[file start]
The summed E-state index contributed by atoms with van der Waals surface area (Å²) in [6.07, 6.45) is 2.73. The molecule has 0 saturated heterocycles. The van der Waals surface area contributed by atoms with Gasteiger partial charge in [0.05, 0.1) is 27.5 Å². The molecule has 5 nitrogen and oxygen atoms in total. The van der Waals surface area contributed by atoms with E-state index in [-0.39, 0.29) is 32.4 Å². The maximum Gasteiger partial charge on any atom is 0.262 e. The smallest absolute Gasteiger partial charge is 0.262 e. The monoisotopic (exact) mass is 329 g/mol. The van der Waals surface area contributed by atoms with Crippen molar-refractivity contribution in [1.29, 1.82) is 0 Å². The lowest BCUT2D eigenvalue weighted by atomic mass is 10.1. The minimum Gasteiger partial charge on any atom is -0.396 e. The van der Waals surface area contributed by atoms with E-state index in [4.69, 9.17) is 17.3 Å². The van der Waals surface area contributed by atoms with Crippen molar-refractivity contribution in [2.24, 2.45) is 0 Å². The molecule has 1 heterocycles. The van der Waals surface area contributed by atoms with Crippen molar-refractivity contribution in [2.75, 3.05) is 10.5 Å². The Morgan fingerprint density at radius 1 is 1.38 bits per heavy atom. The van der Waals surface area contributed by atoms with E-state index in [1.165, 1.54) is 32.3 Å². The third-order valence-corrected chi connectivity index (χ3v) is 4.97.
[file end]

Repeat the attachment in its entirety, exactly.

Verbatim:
The summed E-state index contributed by atoms with van der Waals surface area (Å²) in [6.07, 6.45) is 2.73. The molecule has 0 saturated heterocycles. The van der Waals surface area contributed by atoms with Gasteiger partial charge in [0.05, 0.1) is 27.5 Å². The molecule has 5 nitrogen and oxygen atoms in total. The van der Waals surface area contributed by atoms with E-state index in [-0.39, 0.29) is 32.4 Å². The maximum Gasteiger partial charge on any atom is 0.262 e. The smallest absolute Gasteiger partial charge is 0.262 e. The monoisotopic (exact) mass is 329 g/mol. The van der Waals surface area contributed by atoms with Crippen molar-refractivity contribution in [1.29, 1.82) is 0 Å². The lowest BCUT2D eigenvalue weighted by atomic mass is 10.1. The minimum Gasteiger partial charge on any atom is -0.396 e. The van der Waals surface area contributed by atoms with E-state index in [4.69, 9.17) is 17.3 Å². The van der Waals surface area contributed by atoms with Crippen molar-refractivity contribution in [2.24, 2.45) is 0 Å². The molecule has 1 heterocycles. The van der Waals surface area contributed by atoms with Crippen molar-refractivity contribution in [2.75, 3.05) is 10.5 Å². The Morgan fingerprint density at radius 1 is 1.38 bits per heavy atom. The van der Waals surface area contributed by atoms with E-state index in [1.165, 1.54) is 32.3 Å². The third-order valence-corrected chi connectivity index (χ3v) is 4.97.